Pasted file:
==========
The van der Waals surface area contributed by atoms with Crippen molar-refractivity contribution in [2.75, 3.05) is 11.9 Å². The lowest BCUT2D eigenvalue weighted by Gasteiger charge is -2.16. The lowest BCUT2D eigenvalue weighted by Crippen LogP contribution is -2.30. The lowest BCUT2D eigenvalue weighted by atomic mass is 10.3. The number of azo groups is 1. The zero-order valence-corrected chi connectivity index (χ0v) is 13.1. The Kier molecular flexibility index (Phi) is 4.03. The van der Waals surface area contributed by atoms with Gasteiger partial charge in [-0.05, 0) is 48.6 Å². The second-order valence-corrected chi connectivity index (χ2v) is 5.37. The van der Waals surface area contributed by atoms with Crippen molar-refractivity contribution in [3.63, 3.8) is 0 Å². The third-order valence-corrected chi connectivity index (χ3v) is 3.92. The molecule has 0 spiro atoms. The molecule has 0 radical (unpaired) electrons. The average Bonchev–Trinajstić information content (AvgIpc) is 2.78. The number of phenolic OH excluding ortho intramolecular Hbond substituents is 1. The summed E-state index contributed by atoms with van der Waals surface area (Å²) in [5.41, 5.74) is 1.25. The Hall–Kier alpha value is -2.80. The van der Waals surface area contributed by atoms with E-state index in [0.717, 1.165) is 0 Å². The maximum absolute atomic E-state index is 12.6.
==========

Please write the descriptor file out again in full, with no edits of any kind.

The van der Waals surface area contributed by atoms with Crippen molar-refractivity contribution in [2.75, 3.05) is 11.9 Å². The lowest BCUT2D eigenvalue weighted by Gasteiger charge is -2.16. The lowest BCUT2D eigenvalue weighted by Crippen LogP contribution is -2.30. The lowest BCUT2D eigenvalue weighted by atomic mass is 10.3. The number of azo groups is 1. The zero-order valence-corrected chi connectivity index (χ0v) is 13.1. The Kier molecular flexibility index (Phi) is 4.03. The van der Waals surface area contributed by atoms with Gasteiger partial charge in [-0.05, 0) is 48.6 Å². The second-order valence-corrected chi connectivity index (χ2v) is 5.37. The van der Waals surface area contributed by atoms with Crippen molar-refractivity contribution in [3.63, 3.8) is 0 Å². The third-order valence-corrected chi connectivity index (χ3v) is 3.92. The molecule has 0 spiro atoms. The molecule has 0 radical (unpaired) electrons. The average Bonchev–Trinajstić information content (AvgIpc) is 2.78. The number of phenolic OH excluding ortho intramolecular Hbond substituents is 1. The summed E-state index contributed by atoms with van der Waals surface area (Å²) in [5.41, 5.74) is 1.25. The Hall–Kier alpha value is -2.80. The van der Waals surface area contributed by atoms with E-state index in [0.717, 1.165) is 0 Å². The maximum absolute atomic E-state index is 12.6.